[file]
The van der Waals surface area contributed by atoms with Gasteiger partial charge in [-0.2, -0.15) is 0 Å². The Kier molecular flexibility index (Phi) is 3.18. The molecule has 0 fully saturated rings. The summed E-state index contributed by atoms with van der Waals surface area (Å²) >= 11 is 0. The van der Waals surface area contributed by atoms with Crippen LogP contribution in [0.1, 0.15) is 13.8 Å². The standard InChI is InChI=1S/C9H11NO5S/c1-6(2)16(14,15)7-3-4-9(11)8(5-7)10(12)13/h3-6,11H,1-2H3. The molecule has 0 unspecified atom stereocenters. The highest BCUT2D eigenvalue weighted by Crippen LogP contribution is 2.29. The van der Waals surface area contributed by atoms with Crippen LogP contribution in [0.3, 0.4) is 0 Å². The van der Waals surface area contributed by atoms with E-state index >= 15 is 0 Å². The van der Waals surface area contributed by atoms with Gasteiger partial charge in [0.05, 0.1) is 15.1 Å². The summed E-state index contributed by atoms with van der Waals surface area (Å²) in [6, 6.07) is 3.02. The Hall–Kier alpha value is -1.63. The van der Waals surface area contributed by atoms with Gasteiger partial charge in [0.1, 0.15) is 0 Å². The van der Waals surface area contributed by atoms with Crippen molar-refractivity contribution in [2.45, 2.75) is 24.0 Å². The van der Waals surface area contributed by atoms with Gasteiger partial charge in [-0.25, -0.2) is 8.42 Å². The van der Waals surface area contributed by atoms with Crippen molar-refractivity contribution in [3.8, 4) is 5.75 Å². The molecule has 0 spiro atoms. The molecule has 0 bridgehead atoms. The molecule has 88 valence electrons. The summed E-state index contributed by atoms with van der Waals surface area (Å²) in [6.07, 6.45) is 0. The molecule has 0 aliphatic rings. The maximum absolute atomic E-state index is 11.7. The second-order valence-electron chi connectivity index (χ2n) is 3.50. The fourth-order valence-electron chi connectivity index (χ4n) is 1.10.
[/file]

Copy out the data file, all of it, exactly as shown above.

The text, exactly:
The van der Waals surface area contributed by atoms with Gasteiger partial charge in [-0.2, -0.15) is 0 Å². The Kier molecular flexibility index (Phi) is 3.18. The molecule has 0 fully saturated rings. The summed E-state index contributed by atoms with van der Waals surface area (Å²) >= 11 is 0. The van der Waals surface area contributed by atoms with Crippen LogP contribution in [0.1, 0.15) is 13.8 Å². The standard InChI is InChI=1S/C9H11NO5S/c1-6(2)16(14,15)7-3-4-9(11)8(5-7)10(12)13/h3-6,11H,1-2H3. The molecule has 0 unspecified atom stereocenters. The highest BCUT2D eigenvalue weighted by Crippen LogP contribution is 2.29. The van der Waals surface area contributed by atoms with Crippen LogP contribution in [0.3, 0.4) is 0 Å². The van der Waals surface area contributed by atoms with E-state index >= 15 is 0 Å². The van der Waals surface area contributed by atoms with Gasteiger partial charge in [0.05, 0.1) is 15.1 Å². The summed E-state index contributed by atoms with van der Waals surface area (Å²) in [6, 6.07) is 3.02. The Hall–Kier alpha value is -1.63. The van der Waals surface area contributed by atoms with Gasteiger partial charge in [0.1, 0.15) is 0 Å². The van der Waals surface area contributed by atoms with Crippen molar-refractivity contribution in [2.45, 2.75) is 24.0 Å². The van der Waals surface area contributed by atoms with Gasteiger partial charge in [-0.25, -0.2) is 8.42 Å². The van der Waals surface area contributed by atoms with Crippen molar-refractivity contribution in [3.8, 4) is 5.75 Å². The molecule has 0 spiro atoms. The molecule has 0 bridgehead atoms. The molecule has 88 valence electrons. The summed E-state index contributed by atoms with van der Waals surface area (Å²) in [6.07, 6.45) is 0. The molecule has 0 aliphatic rings. The maximum absolute atomic E-state index is 11.7. The second-order valence-electron chi connectivity index (χ2n) is 3.50. The fourth-order valence-electron chi connectivity index (χ4n) is 1.10.